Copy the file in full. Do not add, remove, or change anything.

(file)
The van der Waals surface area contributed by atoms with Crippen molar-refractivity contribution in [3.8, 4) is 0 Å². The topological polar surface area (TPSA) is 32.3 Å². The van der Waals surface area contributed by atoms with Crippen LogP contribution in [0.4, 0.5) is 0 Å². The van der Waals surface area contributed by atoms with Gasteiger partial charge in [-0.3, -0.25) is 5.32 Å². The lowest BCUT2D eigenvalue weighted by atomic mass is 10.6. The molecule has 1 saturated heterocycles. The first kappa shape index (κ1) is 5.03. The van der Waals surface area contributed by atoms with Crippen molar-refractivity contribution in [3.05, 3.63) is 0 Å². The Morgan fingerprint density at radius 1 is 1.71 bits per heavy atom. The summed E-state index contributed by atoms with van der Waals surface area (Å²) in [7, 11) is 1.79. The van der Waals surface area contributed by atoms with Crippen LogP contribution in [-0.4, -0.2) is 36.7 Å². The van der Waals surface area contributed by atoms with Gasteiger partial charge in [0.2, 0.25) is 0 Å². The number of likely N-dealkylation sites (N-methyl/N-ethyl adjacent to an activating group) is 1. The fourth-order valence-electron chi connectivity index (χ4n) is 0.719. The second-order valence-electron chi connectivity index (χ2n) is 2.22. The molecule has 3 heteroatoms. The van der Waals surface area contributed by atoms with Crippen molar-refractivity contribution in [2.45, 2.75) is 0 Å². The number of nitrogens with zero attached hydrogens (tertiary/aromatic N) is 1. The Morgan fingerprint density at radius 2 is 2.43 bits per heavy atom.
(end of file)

The van der Waals surface area contributed by atoms with Crippen molar-refractivity contribution in [3.8, 4) is 0 Å². The topological polar surface area (TPSA) is 32.3 Å². The van der Waals surface area contributed by atoms with Crippen LogP contribution in [0.4, 0.5) is 0 Å². The van der Waals surface area contributed by atoms with Gasteiger partial charge in [-0.3, -0.25) is 5.32 Å². The lowest BCUT2D eigenvalue weighted by atomic mass is 10.6. The molecule has 1 saturated heterocycles. The first kappa shape index (κ1) is 5.03. The van der Waals surface area contributed by atoms with Crippen molar-refractivity contribution in [3.05, 3.63) is 0 Å². The Morgan fingerprint density at radius 1 is 1.71 bits per heavy atom. The summed E-state index contributed by atoms with van der Waals surface area (Å²) in [7, 11) is 1.79. The van der Waals surface area contributed by atoms with Crippen LogP contribution in [-0.4, -0.2) is 36.7 Å². The van der Waals surface area contributed by atoms with Gasteiger partial charge in [0.2, 0.25) is 0 Å². The number of likely N-dealkylation sites (N-methyl/N-ethyl adjacent to an activating group) is 1. The fourth-order valence-electron chi connectivity index (χ4n) is 0.719. The second-order valence-electron chi connectivity index (χ2n) is 2.22. The molecule has 3 heteroatoms. The van der Waals surface area contributed by atoms with Crippen molar-refractivity contribution in [2.45, 2.75) is 0 Å². The number of nitrogens with zero attached hydrogens (tertiary/aromatic N) is 1. The Morgan fingerprint density at radius 2 is 2.43 bits per heavy atom.